One of the things I really don't miss about the old site is that whenever some player would choose to leave the NTDP for a different opportunity, there would be a dozen or so anonymous comments from people that this was surely the apocalypse for the NTDP, and that it was time to cut the program.
It was supposed to be the end for this team when kids like Bjorn Krupp and Beau Schmitz walked away from the program for the OHL last summer. They were supposed to be done for when they dared punish Brandon Maxwell for beating up a teammate. But the truth is, individuals need a team a heck of a lot more than a team needs individuals.
One year later, neither Krupp nor Schmitz were ranked by NHL Central Scouting in their final draft rankings and are unlikely to be picked. Maxwell was forgotten about as a younger, better, far more respected kid stole the show in goal. And the US team that so many people wrote off for dead is now the best U18 hockey team in the world. That's the thing about building a team. The guys that stay matter a lot more than the guys that don't.
I could write a whole post about Jack Campbell, and he probably deserves it. I said before the tournament, that the hopes of the US probably came down to catching lightning in a bottle in goal, and Campbell certainly did that.
This certainly doesn't make up for Ron Rolston starting Thomas McCollum again at the World Juniors and leading the US to a disaster, but he certainly deserves credit for making a gusty call to put such a young kid in a very tough spot.
I think the best thing you can say about a goalie is that his team won, and without him, they would have lost. In the semifinal against Canada, if the US is down by more than 1 goal midway through the third period, there is absolutely no chance they come back to win that game. Campbell made some great saves to keep his team in it long enough for the US powerplay to score a couple goals and steal the win.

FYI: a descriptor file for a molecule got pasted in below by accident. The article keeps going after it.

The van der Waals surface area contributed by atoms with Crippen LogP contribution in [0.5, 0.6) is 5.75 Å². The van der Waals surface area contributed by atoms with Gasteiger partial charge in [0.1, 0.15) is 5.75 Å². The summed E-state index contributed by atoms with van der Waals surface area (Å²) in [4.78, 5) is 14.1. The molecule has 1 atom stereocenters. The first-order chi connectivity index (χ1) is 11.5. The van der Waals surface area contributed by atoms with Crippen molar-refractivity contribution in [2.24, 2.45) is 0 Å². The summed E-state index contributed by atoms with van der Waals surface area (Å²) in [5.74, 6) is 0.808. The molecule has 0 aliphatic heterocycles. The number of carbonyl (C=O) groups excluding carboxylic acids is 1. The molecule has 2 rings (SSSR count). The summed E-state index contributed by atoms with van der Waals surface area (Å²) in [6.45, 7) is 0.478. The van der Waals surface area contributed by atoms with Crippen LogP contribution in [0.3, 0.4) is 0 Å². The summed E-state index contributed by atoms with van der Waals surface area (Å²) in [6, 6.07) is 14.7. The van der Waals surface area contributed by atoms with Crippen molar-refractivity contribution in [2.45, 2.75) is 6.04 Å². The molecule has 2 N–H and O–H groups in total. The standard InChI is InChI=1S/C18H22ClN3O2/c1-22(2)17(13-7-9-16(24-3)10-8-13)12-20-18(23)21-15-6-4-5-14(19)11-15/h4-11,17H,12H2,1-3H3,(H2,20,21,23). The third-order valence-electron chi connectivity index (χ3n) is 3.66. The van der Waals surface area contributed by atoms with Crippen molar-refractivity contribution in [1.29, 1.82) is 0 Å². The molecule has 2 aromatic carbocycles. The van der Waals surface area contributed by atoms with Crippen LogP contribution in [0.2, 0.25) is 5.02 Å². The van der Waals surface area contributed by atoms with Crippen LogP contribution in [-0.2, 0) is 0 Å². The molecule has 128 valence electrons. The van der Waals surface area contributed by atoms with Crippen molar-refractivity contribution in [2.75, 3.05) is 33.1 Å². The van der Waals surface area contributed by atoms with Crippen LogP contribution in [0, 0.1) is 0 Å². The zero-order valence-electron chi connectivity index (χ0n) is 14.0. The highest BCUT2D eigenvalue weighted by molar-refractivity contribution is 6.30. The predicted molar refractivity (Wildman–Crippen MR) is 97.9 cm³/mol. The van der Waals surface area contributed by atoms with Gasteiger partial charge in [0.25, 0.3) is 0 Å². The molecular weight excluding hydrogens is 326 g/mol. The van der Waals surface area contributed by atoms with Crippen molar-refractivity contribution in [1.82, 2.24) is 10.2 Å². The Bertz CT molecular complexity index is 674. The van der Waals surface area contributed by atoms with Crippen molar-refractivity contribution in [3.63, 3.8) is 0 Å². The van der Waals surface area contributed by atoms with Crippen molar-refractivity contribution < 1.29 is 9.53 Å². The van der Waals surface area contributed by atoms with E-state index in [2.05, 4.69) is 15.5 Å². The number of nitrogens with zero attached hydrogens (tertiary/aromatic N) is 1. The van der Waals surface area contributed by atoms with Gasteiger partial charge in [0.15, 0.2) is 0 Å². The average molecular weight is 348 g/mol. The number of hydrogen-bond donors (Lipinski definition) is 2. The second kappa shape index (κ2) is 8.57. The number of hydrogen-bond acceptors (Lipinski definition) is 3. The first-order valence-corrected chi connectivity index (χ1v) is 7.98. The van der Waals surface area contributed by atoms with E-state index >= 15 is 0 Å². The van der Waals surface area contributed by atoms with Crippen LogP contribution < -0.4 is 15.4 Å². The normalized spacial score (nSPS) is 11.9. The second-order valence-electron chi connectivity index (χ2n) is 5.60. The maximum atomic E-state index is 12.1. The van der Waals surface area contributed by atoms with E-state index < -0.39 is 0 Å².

Add a few shots onto the Russian total in the final, and the stats are nearly identical to the first meeting between the two teams, save for the Russian goal total. This time when the US built an early lead on the Russians, they held it and never let the Russians back into the game, turning the gold medal game into a cakewalk.
Most impressive about Campbell, however, is to hear what his teammates say about him. Look at this interview with Nick Mattson:
Q. Can you talk about the performance of your young goaltender, Jack Campbell?
NICK MATTSON: Unbelievable. That's my roommate right there. Couldn't be more proud of him. He's the nicest kid in the world. That's what nobody knows about him. Best guy I've ever met. I'm happy for him. It will be a good night in the room tonight.
Q. It didn't look like he was rattled at all tonight. Did you think he would be that steady?
NICK MATTSON: He's got great poise. I can't say enough about him. He's a great goaltender. His play speaks for itself. But again, I can't say enough about his personality. He's the most selfless, nicest kid I've ever met in the world and he deserves everything he gets.
A couple months ago, I was bemoaning the fact that the US had no one to back-up Mike Lee at next year's World Juniors. I think the US may have found their goalie of the future.